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S1 Mapping

Written by Super User. Posted in DNA

Learn about S1 mapping.

Learn about S1 mapping.

The principle behind this technique is to label a single stranded DNA probe that can hybridize only to the transcript of interest, rather than labeling the transcript itself. The probe must span the sequence where the transcript starts or ends. After hybridizing the probe to the transcript, we apply S1 nuclease which degrades only single stranded DNA and RNA. Thus the transcript protects part of the probe from degradation. The size of this part can be measured by gel electrophoresis, and the extent of protection tells us where the transcript starts or ends.

To find the transcription start site of a transcript using S1 mapping we would do the following:

  1. We label our DNA probe at the 5' end with 32P-phosphate. The 5' end of a DNA strand usually already contains a non radioactive phosphate, so we can remove this phosphate with an enzyme called alkaline phosphatase before we add the labeled phosphate. Then we use the enzyme polynucleotide kinase to transfer the 32P-phosphate group from [γ-32P]-ATP to the 5' hydroxyl group at the beginning of the DNA strand.
  2. We then label the fragment on both ends, so we can potentially have two labeled single stranded probes. This will confuse the analysis so we remove one of the labels on the end. This is accomplished by re-cutting the DNA with another restriction enzyme, then using gel electrophoresis to separate the short fragment from the long fragment we want. Now the double stranded DNA is labeled on only one end and we can denature it to yield on only one end, and we can denature it to yield a labeled single-stranded probe.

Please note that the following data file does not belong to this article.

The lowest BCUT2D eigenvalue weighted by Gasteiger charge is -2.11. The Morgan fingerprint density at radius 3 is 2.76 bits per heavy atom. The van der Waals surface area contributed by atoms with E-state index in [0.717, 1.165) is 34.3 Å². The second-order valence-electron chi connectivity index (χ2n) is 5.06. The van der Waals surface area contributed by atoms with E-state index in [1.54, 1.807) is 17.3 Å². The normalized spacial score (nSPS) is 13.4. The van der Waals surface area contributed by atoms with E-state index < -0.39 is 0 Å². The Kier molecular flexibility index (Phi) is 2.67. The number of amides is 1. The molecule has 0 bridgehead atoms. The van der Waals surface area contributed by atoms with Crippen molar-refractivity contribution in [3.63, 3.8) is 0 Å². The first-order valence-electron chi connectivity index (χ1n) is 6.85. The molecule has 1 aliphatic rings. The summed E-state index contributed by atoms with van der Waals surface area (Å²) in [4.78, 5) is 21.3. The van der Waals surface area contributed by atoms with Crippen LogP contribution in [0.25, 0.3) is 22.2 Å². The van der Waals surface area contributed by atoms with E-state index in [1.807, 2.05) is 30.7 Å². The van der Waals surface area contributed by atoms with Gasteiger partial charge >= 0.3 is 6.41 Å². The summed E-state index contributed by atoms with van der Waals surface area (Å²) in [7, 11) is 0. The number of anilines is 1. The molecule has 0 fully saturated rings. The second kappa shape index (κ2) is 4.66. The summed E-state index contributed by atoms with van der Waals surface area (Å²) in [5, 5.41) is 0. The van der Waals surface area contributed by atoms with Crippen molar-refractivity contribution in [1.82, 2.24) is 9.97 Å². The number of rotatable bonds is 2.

3. We hybridize next the probe DNA and the single stranded RNA.
  4. We then apply the enzyme: S1 nuclease. This enzyme specifically denatures single-stranded DNA or RNA but leaves double stranded polynucleotides, including RNA-DNA hybrids intact. Therefore the part of the DNA probe including the terminal label that is hybridized to the transcript will be protected.
  5. Lastly we determine the length of the protected part of the probe by high resolution gel electrophoresis alongside marker DNA fragments of known length. Since we know exactly the location of the right hand end of the probe, knowing the length of the protected probe automatically tells us the location of the transcription start site.

We can also use S1 mapping to locate the 3' end of a transcript. All we have to do is prepare a 3' end labeled probe and hybridize it to the transcript. All other aspects are the same as for the 5' end mapping. 3' end labeling is different from 5' labeling since polynucleotide kinase will not phosphorylate 3'-hydroxyl groups on nucleic acids. One way to label 3' ends is to perform end-filling. (When we cut a DNA with a restriction enzyme that leaves a recessed 3' end, that recessed end can be extended in vitro until it is flush with the 5'end. If we include labeled nucleotides in this end filling reaction, the 3' ends of the DNA will become labeled.)

We can use S1 mapping not only to map the ends of a transcript, but to tell us how much of the transcripts we have. This is because the intensity of the band on the autoradiograph is proportional to the concentration of the transcript that protected the probe. The more transcript, the more protection of the labeled probe, so the more intense the band on the autoradiograph. Thus once we know which band corresponds to the transcript whose concentration we want to measure, we can use its intensity to give us the answer. This assumes that the probe is in excess. If there is more transcript than probe, then its concentration can increase without a corresponding increase in the intensity of the characteristic band.

A variation to S1 mapping is RNase mapping. This procedure is analogous to S1 mapping except that the probe is RNA and can therefore be degraded with RNase instead of S1 nuclease.

See the DNA Molecule in 3-Dimensions

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